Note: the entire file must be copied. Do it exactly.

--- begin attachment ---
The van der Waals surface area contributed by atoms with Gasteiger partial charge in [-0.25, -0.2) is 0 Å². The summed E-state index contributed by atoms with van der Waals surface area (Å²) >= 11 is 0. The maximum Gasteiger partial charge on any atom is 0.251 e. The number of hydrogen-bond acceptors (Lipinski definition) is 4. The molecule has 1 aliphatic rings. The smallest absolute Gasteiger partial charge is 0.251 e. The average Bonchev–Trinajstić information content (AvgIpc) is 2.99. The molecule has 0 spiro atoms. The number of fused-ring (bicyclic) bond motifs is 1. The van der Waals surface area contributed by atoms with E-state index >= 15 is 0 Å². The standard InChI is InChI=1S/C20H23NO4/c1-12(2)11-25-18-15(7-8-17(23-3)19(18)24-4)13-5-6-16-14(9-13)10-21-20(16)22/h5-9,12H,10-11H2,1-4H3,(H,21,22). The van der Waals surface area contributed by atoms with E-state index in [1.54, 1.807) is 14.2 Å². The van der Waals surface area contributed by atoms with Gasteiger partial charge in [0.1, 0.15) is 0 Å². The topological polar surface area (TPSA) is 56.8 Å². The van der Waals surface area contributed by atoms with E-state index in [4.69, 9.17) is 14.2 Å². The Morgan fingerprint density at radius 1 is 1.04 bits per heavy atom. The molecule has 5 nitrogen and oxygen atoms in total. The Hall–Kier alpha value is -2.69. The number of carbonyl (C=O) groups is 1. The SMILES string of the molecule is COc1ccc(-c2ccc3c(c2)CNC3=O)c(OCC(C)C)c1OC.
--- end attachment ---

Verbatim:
The van der Waals surface area contributed by atoms with Gasteiger partial charge in [-0.25, -0.2) is 0 Å². The summed E-state index contributed by atoms with van der Waals surface area (Å²) >= 11 is 0. The maximum Gasteiger partial charge on any atom is 0.251 e. The number of hydrogen-bond acceptors (Lipinski definition) is 4. The molecule has 1 aliphatic rings. The smallest absolute Gasteiger partial charge is 0.251 e. The average Bonchev–Trinajstić information content (AvgIpc) is 2.99. The molecule has 0 spiro atoms. The number of fused-ring (bicyclic) bond motifs is 1. The van der Waals surface area contributed by atoms with E-state index >= 15 is 0 Å². The standard InChI is InChI=1S/C20H23NO4/c1-12(2)11-25-18-15(7-8-17(23-3)19(18)24-4)13-5-6-16-14(9-13)10-21-20(16)22/h5-9,12H,10-11H2,1-4H3,(H,21,22). The van der Waals surface area contributed by atoms with E-state index in [1.54, 1.807) is 14.2 Å². The van der Waals surface area contributed by atoms with Gasteiger partial charge in [0.1, 0.15) is 0 Å². The topological polar surface area (TPSA) is 56.8 Å². The van der Waals surface area contributed by atoms with E-state index in [4.69, 9.17) is 14.2 Å². The Morgan fingerprint density at radius 1 is 1.04 bits per heavy atom. The molecule has 5 nitrogen and oxygen atoms in total. The Hall–Kier alpha value is -2.69. The number of carbonyl (C=O) groups is 1. The SMILES string of the molecule is COc1ccc(-c2ccc3c(c2)CNC3=O)c(OCC(C)C)c1OC.